Like the first two stages, the 5 days back with the slam passed by in an exhausted, drunken but highly enjoyable whirlwind. I enjoyed catching up with the core riders & hearing about the stories of stages 3 & 4. It was also great to see some others returning from stage 1 including the aforementioned Rob Heck & Dan Ashton who had kindly helped me get involved in the slam.

I cycled for the first couple of days with ‘team Croker’, Rob, Dan & 3 ex-rugby players in the 40s/50s, Peter Taylor, Ciaran Bird & Rob Horne, mostly new to cycling but all strong boys. The first day in particular was a long slog with 160km into a strong headwind. I spent most of the day assisting Andrew keep the group together and helping Rob in particular, who was battling a bit up the hills. I had noticed that his chain-ring seemed bent…

‘It’s a design to help cyclists with new knees!’ he told me as we grinded up one of the last hills. He had replaced his knees with some titanium a few years ago.

How much for a bottle of Bollinger?         Lee Dixon & Graeme le Saux serve some Champagne on the Tandem…

The pain of the day was soon forgotten as we enjoyed a night being hosted at the Bollinger caves & with the weather improving the following day, we passed through rolling countryside stopping at one of the many British WWI cemeteries providing a sobering reminder of how lucky we are today to live in peaceful & relatively prosperous times. Most of these young men, some nameless, were killed within the space of a week less than 6 months before the end of the war. What a waste.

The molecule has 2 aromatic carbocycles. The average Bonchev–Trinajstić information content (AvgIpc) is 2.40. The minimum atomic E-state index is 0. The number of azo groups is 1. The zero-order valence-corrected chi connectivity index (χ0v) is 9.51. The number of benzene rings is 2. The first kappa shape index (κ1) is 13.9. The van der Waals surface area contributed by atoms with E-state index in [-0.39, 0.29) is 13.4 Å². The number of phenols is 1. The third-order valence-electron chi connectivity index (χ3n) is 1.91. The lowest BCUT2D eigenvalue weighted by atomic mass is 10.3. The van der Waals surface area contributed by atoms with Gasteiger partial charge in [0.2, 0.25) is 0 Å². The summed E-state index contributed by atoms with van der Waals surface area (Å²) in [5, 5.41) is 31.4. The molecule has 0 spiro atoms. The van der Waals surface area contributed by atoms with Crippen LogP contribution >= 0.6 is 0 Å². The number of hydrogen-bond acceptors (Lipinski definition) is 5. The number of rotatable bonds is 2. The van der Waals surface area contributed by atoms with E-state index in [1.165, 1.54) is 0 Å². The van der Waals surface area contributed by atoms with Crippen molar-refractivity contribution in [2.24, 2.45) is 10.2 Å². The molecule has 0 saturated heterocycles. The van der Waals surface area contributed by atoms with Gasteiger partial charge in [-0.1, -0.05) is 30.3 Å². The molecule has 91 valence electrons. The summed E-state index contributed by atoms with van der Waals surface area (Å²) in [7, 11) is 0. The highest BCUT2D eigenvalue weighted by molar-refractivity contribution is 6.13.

Our final day in France took in the last past of the famous Paris-Roubaix route. I joined Freddie, Lawrence & a small group as were filmed doing a couple of sections of the infamous cobbles. Servais Knaven, the race director of team Sky & winner of the Roubais in 2001 had joined us on days 1 & 2 had told me the Zamboo’s flexibility should make it a more comfortable ride for the cobbles. Sadly, the pleasure was merely relative as we bumped along the first 400m section.

‘Hit them as fast as you can & don’t hit the break or try to steer’ were the advice of Roger Hammond, a veteran of some 15 Roubaixs.  How the pros managed 56km of cobbles in the 260km race is beyond me.

Flintoff & Dallaglio about to lead our group over the cobbles with the help of ex pro Roger Hammond (in red)

A quick lap of the velodrome & a wash in the famous Roubauix showers (each cubicle with a nameplate for one of the winners), and the slam was off to Lille to get the Eurostar to Ashford. Beers flowed as the rugby tour re-started & we sung our way back into the UK.